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1) Identify statistics highlighting violence against EMS providers
2) Explain violence prevention strategies
3) Discuss the stages of aggression
4) Highlight de-escalation techniques
Steve and his partner John, both EMTs, never saw it coming. The two were evaluating Henry, an elderly man whose daughter was worried because he hadn’t been taking care of himself since his wife died three months earlier. The frail man appeared malnourished and his house had not been cleaned in weeks. Henry made it clear that he didn’t want EMS care even though he obviously needed help. Finally, in frustration, Steve said to Henry, “Sir, you have two choices: you can come with us now, or we can get the police here. Either way you need to go to the hospital!” As soon as the words came out of Steve’s mouth, Henry screamed threats at the crew and ordered them to leave at once.
I never saw my first experience with violence against EMS coming. I was working overnight in a large urban system and was preparing to transport a child between hospitals. It was late at night and I can only imagine how tired the mother was. As the nurse gave us a report, we assessed the patient and began setting up the equipment needed. At one point I asked the nurse if she would be OK if I changed the IV fluid and its rate. This set the mother off on a series of verbal attacks which began with, “Why don’t you just do your job and stop asking all those damn questions.” In retrospect, I handled things poorly. After several minutes of confrontation, the mother grabbed and hit both me and a security officer. In the end I had a startling realization about how easily our actions and statements can trigger violence against us. —Kevin Collopy
Every year there is an increasing number of violent acts against prehospital providers. Current reporting systems truly underreport the violence that occurs, because there is no national reporting system for EMS providers to report verbal harassment or violent acts.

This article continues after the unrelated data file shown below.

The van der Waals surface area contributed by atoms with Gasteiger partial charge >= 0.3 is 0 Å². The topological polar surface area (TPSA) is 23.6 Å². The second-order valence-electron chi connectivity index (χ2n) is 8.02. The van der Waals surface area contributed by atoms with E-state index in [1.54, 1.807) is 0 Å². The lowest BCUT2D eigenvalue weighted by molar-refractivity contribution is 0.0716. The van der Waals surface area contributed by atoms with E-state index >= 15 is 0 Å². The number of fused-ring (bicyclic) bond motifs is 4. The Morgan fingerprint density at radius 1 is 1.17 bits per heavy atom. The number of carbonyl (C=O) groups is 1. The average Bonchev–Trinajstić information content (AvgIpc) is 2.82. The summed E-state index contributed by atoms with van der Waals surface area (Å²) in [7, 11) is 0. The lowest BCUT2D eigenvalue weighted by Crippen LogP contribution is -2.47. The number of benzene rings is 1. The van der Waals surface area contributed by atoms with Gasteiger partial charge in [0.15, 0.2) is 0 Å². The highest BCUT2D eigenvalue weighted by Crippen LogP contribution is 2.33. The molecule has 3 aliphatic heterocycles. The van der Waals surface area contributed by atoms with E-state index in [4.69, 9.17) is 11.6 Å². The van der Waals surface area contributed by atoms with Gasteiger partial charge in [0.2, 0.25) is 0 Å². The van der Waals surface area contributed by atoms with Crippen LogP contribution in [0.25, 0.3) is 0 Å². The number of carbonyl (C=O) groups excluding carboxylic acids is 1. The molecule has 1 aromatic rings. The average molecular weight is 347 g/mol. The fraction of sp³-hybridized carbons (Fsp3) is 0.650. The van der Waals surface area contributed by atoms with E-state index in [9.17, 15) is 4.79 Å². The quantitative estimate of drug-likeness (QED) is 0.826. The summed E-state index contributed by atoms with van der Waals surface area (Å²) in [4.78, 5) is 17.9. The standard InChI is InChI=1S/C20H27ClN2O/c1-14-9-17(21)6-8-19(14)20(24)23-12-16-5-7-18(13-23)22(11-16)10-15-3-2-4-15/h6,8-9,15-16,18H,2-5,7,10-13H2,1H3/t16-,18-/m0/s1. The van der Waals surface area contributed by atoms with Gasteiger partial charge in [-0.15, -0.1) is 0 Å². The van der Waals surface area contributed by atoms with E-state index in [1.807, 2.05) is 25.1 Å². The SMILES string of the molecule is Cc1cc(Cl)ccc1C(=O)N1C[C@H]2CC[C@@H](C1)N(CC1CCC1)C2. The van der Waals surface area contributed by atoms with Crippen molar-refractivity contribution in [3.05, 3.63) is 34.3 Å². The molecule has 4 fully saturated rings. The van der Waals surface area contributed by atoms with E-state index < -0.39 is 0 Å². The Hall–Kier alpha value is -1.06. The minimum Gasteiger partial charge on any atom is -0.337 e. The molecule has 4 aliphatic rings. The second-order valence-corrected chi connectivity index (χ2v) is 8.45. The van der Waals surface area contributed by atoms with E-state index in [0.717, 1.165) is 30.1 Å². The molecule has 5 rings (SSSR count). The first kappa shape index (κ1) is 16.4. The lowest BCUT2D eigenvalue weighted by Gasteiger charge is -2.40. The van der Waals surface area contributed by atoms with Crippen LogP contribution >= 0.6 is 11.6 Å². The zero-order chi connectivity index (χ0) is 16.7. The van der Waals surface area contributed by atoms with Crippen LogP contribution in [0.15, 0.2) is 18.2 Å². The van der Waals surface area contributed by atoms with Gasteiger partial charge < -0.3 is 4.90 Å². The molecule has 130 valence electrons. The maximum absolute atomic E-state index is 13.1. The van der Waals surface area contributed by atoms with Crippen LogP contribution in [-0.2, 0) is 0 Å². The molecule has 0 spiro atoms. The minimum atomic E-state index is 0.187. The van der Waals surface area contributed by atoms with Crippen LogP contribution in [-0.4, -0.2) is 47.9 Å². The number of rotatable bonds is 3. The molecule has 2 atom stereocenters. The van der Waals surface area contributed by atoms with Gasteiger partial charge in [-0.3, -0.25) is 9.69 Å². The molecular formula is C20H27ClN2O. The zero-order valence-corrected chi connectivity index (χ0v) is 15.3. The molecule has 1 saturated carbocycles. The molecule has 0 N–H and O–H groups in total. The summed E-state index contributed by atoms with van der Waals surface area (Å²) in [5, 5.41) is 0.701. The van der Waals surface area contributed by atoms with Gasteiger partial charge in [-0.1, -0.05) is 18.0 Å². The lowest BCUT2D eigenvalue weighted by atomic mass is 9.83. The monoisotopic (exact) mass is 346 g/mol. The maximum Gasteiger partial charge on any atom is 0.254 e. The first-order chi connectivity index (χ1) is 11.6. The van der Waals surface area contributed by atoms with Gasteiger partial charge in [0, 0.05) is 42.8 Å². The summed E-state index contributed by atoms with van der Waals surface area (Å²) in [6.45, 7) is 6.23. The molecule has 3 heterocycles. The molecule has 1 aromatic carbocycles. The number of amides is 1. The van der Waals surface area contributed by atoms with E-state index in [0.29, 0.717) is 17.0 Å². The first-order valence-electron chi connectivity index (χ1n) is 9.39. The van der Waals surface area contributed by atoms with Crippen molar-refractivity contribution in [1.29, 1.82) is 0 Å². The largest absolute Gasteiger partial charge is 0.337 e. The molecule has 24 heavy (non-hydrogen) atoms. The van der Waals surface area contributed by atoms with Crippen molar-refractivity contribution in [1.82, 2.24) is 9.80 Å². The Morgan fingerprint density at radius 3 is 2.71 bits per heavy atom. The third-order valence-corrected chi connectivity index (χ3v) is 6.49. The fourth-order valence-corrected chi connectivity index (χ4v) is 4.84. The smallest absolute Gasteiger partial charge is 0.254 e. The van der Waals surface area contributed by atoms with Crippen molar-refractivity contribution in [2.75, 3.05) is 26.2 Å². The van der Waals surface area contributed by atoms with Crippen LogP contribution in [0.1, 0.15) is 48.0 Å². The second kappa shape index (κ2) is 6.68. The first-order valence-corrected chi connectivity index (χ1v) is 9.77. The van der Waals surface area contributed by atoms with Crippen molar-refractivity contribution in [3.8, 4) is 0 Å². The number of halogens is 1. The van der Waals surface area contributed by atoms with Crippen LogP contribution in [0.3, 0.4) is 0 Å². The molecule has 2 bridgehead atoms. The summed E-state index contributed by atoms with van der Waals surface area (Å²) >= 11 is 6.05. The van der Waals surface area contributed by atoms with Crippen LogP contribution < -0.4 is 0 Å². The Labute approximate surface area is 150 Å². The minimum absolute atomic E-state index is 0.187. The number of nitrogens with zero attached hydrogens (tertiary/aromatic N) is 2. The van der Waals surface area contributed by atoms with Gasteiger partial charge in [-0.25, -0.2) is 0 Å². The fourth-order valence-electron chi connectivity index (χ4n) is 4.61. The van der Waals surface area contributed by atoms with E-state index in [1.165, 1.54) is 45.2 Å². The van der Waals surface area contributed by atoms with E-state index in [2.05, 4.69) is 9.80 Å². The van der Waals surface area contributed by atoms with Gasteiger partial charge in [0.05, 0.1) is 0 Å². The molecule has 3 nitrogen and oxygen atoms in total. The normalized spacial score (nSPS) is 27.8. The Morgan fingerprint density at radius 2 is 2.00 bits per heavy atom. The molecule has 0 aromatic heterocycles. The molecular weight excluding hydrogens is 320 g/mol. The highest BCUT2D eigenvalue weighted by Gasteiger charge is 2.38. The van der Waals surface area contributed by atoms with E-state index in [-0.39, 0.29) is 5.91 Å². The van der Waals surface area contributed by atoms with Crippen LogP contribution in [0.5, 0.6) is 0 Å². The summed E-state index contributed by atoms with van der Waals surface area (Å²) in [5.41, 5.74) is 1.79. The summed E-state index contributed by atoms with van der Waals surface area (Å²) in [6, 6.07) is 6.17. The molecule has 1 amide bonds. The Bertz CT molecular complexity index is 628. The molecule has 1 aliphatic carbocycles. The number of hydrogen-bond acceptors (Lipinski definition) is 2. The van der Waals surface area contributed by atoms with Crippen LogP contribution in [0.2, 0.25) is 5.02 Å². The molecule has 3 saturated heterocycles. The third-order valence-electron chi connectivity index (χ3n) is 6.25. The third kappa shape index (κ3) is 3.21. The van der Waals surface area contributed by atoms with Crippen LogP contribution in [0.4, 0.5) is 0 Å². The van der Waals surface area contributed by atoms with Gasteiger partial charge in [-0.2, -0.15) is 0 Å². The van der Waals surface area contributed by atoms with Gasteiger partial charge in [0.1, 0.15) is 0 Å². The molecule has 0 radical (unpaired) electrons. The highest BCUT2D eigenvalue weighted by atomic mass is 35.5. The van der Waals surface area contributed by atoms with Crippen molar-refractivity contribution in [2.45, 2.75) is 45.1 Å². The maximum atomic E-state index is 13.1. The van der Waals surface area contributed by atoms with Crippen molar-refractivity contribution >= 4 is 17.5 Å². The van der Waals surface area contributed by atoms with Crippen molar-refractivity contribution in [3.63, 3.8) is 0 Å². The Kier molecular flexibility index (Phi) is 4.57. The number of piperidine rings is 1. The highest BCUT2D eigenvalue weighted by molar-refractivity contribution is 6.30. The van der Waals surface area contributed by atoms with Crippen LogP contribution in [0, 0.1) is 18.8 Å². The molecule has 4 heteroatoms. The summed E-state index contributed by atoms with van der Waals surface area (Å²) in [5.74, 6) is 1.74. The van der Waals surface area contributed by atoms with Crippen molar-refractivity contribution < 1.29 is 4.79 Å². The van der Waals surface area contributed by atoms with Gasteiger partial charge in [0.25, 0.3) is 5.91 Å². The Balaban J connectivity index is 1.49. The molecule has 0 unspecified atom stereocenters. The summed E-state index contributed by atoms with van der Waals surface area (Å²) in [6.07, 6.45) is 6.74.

One study found that violence occurs in one form or another on 8.5% of all EMS responses, and this on-scene violence is directed toward an EMS provider in over half of the cases.1
Patients are responsible for violence against EMS 89.7% of the time; however, that does leave a large number of cases (such as that described in the opening) where a bystander is responsible.
Violence can be verbal, physical or a combination of the two. In this study, physical violence was defined as any unwanted physical contact directed toward the EMS provider including slapping, hitting, pushing, kicking or spitting; verbal violence was defined as any unwanted abusive language, threats of violence or injury, or gestures toward the EMS provider.
As there is potential for violence on many responses, it is important to always look for early warning signs of escalating aggression or violence, such as increased nervousness or an individual beginning to pace or make fists. There is an increased risk for violence whenever there is police presence, a gang member involved, known/perceived psychiatric disorders, or the presence of alcohol/drug use.1 Consider the violent scenes EMS responds to: stabbings, shootings, domestic violence, abuse, unarmed assaults, rape, motor vehicle crashes—the list goes on.